Who can practice Speech–Language Pathology?
Speech-Language Pathologist (CCC–SLP)
A CCC–SLP is a person who has attained a Master’s or Doctorate level degree in an accredited speech-language pathology or communication sciences and disorders program, completed the required supervised clinical practicum fieldwork, passed the National SLP Praxis examination and completed a clinical fellowship. The American Speech Hearing Association (ASHA) issues the certification when requirements have been met.
The Certificate of Clinical Competence (CCC) is a nationally recognized professional credential with rigorous academic and professional requirements. Certificate holders must complete continuing education requirements, abide by ASHA ethics, pay annual dues. SLPs in the state of South Carolina must also obtain licensure from the state, and meet ongoing requirements for license renewal.
Clinical Fellowship (CF)
An SLP CF is a mentored professional that has completed their SLP academic coursework and clinical practicum requirements, and graduated with a master’s degree. However, an SLP–CF is not an independent practitioner and has not yet earned a Certificate of Clinical Competence (CCC). Most SLP–CF practitioners will complete their Clinical Fellowship experience within 9 months in one location with one mentor in a full-time setting.
Certified Speech–Language Pathology Assistant (C-SLPA)
A Certified Speech–Language Pathologist Assistant (C–SLPA) is a person who complete an approved course of academic study, complete fieldwork with an ASHA–certified SLP, demonstrate competency of skills required of a C–SLPA, and pass the national examination created by ASHA.
A C–SLPA is not an independent practitioner and has not earned a certificate of clinical competence (CCC). They must work under the supervision of an SLP, assisting the SLP to provide speech, language, and hearing services which do not require clinical interpretation or assessment. SLPAs may not tabulate or interpret results and observations of feeding and swallowing evaluations performed by SLPs, nor design or select augmentative and alternative communication systems or devices.
SLP Assistants who are certified by ASHA must complete continuing education requirements, abide by ASHA ethics, and pay annual dues. SLP-As in the state of South Carolina must obtain licensure, and meet ongoing requirements for license renewal.
Questions or Concerns You May Have
Speech-language pathologists (SLPs) work with people of all ages who have difficulty with communication. Working with children at an early age, is most recommended for an overall improved quality of life. This includes difficulty pronouncing words, understanding others, knowing what words to use, or thinking/remembering as well as helping individuals with feeding and swallowing disorders learn to expand the types and textures of the foods/drinks they are able to accept and safely swallow.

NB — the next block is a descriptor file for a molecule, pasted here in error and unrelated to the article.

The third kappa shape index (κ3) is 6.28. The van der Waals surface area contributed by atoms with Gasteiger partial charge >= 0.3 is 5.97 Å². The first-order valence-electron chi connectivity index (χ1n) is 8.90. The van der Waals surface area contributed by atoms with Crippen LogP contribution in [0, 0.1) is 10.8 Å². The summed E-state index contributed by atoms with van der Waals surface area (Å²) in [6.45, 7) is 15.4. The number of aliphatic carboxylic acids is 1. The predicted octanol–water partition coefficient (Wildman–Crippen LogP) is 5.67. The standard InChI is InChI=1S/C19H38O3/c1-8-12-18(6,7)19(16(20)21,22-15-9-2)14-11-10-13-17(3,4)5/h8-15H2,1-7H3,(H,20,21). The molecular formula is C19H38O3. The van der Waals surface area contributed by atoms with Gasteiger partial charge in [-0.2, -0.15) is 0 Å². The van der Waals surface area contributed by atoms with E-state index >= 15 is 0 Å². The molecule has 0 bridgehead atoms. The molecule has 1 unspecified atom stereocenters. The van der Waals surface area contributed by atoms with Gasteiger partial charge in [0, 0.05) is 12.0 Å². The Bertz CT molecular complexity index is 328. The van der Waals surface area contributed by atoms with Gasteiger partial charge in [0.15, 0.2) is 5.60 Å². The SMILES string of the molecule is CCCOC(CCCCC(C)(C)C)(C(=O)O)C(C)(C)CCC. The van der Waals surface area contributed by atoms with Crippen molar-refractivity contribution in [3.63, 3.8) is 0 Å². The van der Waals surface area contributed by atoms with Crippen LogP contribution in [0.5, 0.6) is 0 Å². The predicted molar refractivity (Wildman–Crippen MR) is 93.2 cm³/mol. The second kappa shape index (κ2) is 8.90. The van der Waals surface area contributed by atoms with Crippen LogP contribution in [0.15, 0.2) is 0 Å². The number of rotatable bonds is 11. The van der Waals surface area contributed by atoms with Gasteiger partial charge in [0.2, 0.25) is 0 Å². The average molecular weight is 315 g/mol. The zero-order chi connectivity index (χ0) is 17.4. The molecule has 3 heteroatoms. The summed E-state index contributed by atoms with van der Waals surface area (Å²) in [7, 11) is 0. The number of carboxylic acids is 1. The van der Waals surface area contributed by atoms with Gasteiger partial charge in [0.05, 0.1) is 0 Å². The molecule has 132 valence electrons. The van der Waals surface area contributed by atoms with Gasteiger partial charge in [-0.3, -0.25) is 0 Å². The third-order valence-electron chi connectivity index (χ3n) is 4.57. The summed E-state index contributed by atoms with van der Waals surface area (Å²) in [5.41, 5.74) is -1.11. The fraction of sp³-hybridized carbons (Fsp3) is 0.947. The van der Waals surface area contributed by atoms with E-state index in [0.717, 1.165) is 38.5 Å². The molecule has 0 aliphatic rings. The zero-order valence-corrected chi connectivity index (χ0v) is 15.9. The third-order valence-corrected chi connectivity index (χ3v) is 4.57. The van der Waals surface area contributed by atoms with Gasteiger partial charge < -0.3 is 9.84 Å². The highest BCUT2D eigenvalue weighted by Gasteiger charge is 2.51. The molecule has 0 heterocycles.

Individuals who have trouble interacting with others and understanding social cues often benefit from speech therapy services.
Speech-language pathologists are trained and credentialed to work cooperatively with other professionals (e.g. special education teachers, behavior analysts, physical therapists, occupational therapists) in order to maximize each child’s progress toward safe and efficient feeding/swallowing and to develop a functional communication system in a variety of settings.
Parents and caregivers are encouraged to speak with the speech-language pathologist (SLP) about any concerns, or questions they have about their child’s communication and feeding/swallowing skills. SLPs are always interested in talking about changes observed at home, progress in therapy, collaborating with educators, or suggestions for generalization of skills in the home and community.
Before scheduling your child’s initial Evaluation for Speech Therapy Services, families will need to obtain a written referral from their pediatrician and have it faxed in advance to our office for Insurance and State Medicaid billing purposes.
Children and adults with communication challenges, or who have difficulty with feeding and/or swallowing will often benefit from the services of a speech–language pathologist (SLP). A diagnostic plan and comprehensive evaluation is performed to determine goals and objectives unique to each child.
Some of areas of diagnostic plan might include, but are not limited to:
- Assessment of oral–motor skills and assessment of oral anatomy and physiology
- Hearing screening
- Verbal and written expression
- Written and verbal comprehension
- Auditory processing skills
- Functional communication abilities
- Voice and resonance
- Articulation and phonology
- Attention and memory abilities
- Problem solving, reasoning, and organizational skills
- Reading, spelling, and literacy skills
- Feeding and swallowing ability
- Alternative and augmentative communication needs
- and more….
Speech therapy interventions address functional communication using positive reinforcement, evidence–based practices, and a team–based, family-centered approach. Parents and caregivers play an important role on the team that works cooperatively with the individual and therapist.